[new publication] "Fundamental motor skill interventions for children and adolescents on the autism spectrum: A literature review"

Upcoming Publication

I’m happy to announce that my manuscript, “Fundamental motor skill interventions for children and adolescents on the autism spectrum: A literature review”—co-authored with Dr. Martin E. Block—Was recently released. Please enjoy the pre-print: download article or access a read-only version: https://rdcu.be/blOj9.

This article reviews the past literature regarding motor skill intervention for young autistic individuals and provides details some commonalities and areas that need improvement.

Article Abstract

In addition to the core characteristics of ASD, recent research has demonstrated that children on the autism spectrum develop motor skills differently, often delayed, compared to peers. Motor skill interventions can help improve motor skills, which in turn can increase the likelihood of participating in physical activity (PA) and potential to build social skills. However, research in this area is limited. A search of several prominent databases revealed a total of five empirical studies focused on building gross motor skills for children on the autism spectrum. Although the reviewed studies varied in the delivery and focus of intervention, overall the reviewed studies suggest a positive effect from any intervention for children on the autism spectrum. Further research in this area is necessary to better understand the most effective means of delivering a motor skill intervention.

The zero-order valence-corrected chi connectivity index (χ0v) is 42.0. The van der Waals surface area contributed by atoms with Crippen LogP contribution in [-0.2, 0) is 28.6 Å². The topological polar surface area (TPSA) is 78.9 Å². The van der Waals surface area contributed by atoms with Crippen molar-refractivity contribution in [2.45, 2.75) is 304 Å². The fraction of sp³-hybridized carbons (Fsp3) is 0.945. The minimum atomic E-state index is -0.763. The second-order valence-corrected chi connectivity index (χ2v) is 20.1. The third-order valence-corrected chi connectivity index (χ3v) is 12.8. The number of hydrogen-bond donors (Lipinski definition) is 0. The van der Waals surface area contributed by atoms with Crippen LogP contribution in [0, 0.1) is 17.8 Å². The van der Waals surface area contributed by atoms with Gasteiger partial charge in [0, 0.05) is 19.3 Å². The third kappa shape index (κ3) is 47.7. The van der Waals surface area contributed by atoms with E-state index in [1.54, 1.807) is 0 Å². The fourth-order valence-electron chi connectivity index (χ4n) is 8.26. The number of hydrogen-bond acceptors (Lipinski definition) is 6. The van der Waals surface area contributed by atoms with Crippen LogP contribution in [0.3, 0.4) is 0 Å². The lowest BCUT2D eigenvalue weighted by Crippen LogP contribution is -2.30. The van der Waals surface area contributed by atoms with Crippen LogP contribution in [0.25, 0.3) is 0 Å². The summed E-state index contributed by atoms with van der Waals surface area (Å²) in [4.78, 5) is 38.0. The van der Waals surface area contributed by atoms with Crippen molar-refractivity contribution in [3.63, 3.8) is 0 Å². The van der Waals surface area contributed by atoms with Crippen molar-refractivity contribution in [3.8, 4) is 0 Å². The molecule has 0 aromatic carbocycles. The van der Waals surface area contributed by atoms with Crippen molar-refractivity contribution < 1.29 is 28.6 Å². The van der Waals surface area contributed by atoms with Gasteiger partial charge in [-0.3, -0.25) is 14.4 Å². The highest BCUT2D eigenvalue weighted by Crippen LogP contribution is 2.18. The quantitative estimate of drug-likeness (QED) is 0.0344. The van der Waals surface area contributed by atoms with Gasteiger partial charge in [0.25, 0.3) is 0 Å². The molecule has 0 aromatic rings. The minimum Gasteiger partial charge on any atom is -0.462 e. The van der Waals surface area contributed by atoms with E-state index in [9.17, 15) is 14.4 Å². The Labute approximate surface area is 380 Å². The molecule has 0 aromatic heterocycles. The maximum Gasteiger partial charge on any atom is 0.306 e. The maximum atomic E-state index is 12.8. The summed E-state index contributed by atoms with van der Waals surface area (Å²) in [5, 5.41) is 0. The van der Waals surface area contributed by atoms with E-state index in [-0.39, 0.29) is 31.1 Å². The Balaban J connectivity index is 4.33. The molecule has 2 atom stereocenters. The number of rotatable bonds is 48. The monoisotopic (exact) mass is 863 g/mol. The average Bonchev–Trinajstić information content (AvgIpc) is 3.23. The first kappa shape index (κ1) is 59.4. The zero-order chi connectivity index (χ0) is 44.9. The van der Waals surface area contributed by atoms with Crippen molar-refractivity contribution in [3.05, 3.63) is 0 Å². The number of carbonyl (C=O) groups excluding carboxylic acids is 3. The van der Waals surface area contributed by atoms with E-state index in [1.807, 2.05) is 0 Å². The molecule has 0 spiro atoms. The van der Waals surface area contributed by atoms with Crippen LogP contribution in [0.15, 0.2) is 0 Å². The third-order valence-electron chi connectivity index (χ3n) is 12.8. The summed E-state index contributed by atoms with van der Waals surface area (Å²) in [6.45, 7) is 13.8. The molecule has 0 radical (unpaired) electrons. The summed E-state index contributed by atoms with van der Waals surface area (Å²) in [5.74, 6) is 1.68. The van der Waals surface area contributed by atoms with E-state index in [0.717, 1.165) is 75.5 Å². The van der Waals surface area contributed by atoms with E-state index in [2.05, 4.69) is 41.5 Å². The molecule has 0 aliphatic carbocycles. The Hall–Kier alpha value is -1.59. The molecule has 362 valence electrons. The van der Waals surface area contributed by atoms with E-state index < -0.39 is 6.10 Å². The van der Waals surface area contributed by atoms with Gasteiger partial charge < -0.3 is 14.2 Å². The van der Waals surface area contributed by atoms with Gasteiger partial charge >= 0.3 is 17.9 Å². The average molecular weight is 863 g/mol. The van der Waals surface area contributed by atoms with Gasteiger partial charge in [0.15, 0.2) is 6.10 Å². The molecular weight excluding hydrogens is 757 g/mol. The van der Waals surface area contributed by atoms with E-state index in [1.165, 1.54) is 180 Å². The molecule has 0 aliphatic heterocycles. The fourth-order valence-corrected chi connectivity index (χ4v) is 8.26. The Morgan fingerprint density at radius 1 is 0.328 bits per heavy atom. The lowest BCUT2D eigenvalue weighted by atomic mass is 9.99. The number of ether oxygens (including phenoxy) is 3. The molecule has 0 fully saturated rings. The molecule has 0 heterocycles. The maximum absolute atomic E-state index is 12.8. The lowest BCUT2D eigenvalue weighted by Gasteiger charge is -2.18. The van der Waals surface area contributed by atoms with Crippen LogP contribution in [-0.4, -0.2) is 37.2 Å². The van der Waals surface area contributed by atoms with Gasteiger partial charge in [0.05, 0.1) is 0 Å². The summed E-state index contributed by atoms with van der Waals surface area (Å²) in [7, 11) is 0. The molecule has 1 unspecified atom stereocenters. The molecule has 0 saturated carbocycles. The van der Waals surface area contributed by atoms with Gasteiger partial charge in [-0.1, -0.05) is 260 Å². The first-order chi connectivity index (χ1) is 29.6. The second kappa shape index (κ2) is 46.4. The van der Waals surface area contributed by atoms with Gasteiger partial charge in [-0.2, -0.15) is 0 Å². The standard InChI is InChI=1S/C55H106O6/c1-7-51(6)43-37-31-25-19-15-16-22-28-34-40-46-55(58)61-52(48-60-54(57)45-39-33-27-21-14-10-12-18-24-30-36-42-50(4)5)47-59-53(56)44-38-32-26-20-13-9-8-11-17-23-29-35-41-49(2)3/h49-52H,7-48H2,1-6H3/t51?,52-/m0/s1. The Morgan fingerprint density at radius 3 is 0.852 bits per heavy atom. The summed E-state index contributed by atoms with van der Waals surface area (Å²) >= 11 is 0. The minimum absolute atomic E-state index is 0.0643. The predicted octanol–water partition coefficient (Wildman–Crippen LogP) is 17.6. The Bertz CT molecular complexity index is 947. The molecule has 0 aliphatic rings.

FYI

The above PDF is a post-peer-review, pre-copyedit version of an article published in Review Journal of Autism and Developmental Disabilities. The final authenticated version is available online at: http://dx.doi.org/10.1007/s40489-019-00161-2.

[New publication] “Experiences Participating in Community Physical Activity by Families with a Child on the Autism Spectrum: a Phenomenological Inquiry”

Abstract; Objectives: Families with a child on the autism spectrum face challenges to participating in physical activity in the community. Yet, little research has examined these families’ experiences and perspectives on such participation. Methods: This phenomenological study used semistructured interviews to collect data from 13 families with a child on the autism spectrum to understand their experiences as a family attempting to access physical activity opportunities. Results: Families discussed four overall themes related to participating in physical activity in the community: (1) safety outside the home, (2) lack of acceptance, (3) behavior affecting the family participation, (4) and limited opportunity for activity. Conclusions: Evidence suggests that physical activity can provide tremendous opportunities to build better connections within the community and improve quality of life, but the barriers discussed by parents in the present study suggest that families and their children on the autism spectrum might not yet have the same opportunities for access or support.

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